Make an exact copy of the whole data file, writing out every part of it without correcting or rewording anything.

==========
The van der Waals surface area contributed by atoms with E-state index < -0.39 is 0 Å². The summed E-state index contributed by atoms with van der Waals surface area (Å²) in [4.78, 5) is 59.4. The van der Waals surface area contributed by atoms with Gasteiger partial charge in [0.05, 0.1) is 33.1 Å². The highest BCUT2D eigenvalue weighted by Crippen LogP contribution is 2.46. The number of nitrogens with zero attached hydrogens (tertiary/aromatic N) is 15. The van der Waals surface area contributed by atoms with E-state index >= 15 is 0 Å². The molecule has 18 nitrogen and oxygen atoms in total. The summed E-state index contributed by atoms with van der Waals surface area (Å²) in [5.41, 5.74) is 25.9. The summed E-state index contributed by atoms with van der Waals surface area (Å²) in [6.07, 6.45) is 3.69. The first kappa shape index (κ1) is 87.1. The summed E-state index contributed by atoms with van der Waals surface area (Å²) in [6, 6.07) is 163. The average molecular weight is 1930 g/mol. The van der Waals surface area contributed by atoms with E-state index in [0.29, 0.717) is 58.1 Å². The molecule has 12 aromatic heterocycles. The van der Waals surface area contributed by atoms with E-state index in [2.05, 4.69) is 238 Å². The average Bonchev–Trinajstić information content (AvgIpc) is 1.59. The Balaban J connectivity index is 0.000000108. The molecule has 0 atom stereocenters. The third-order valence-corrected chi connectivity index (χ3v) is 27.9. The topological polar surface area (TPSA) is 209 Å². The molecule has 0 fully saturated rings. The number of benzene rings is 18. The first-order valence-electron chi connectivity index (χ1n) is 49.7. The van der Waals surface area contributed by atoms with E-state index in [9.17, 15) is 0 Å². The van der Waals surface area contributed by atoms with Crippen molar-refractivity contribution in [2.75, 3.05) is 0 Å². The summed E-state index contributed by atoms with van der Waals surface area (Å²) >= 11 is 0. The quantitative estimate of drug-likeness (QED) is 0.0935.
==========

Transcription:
The van der Waals surface area contributed by atoms with E-state index < -0.39 is 0 Å². The summed E-state index contributed by atoms with van der Waals surface area (Å²) in [4.78, 5) is 59.4. The van der Waals surface area contributed by atoms with Gasteiger partial charge in [0.05, 0.1) is 33.1 Å². The highest BCUT2D eigenvalue weighted by Crippen LogP contribution is 2.46. The number of nitrogens with zero attached hydrogens (tertiary/aromatic N) is 15. The van der Waals surface area contributed by atoms with E-state index >= 15 is 0 Å². The molecule has 18 nitrogen and oxygen atoms in total. The summed E-state index contributed by atoms with van der Waals surface area (Å²) in [5.41, 5.74) is 25.9. The summed E-state index contributed by atoms with van der Waals surface area (Å²) in [6.07, 6.45) is 3.69. The first kappa shape index (κ1) is 87.1. The summed E-state index contributed by atoms with van der Waals surface area (Å²) in [6, 6.07) is 163. The average molecular weight is 1930 g/mol. The van der Waals surface area contributed by atoms with E-state index in [0.29, 0.717) is 58.1 Å². The molecule has 12 aromatic heterocycles. The van der Waals surface area contributed by atoms with E-state index in [2.05, 4.69) is 238 Å². The average Bonchev–Trinajstić information content (AvgIpc) is 1.59. The Balaban J connectivity index is 0.000000108. The molecule has 0 atom stereocenters. The third-order valence-corrected chi connectivity index (χ3v) is 27.9. The topological polar surface area (TPSA) is 209 Å². The molecule has 0 fully saturated rings. The number of benzene rings is 18. The first-order valence-electron chi connectivity index (χ1n) is 49.7. The van der Waals surface area contributed by atoms with E-state index in [9.17, 15) is 0 Å². The van der Waals surface area contributed by atoms with Crippen molar-refractivity contribution in [2.75, 3.05) is 0 Å². The summed E-state index contributed by atoms with van der Waals surface area (Å²) >= 11 is 0. The quantitative estimate of drug-likeness (QED) is 0.0935.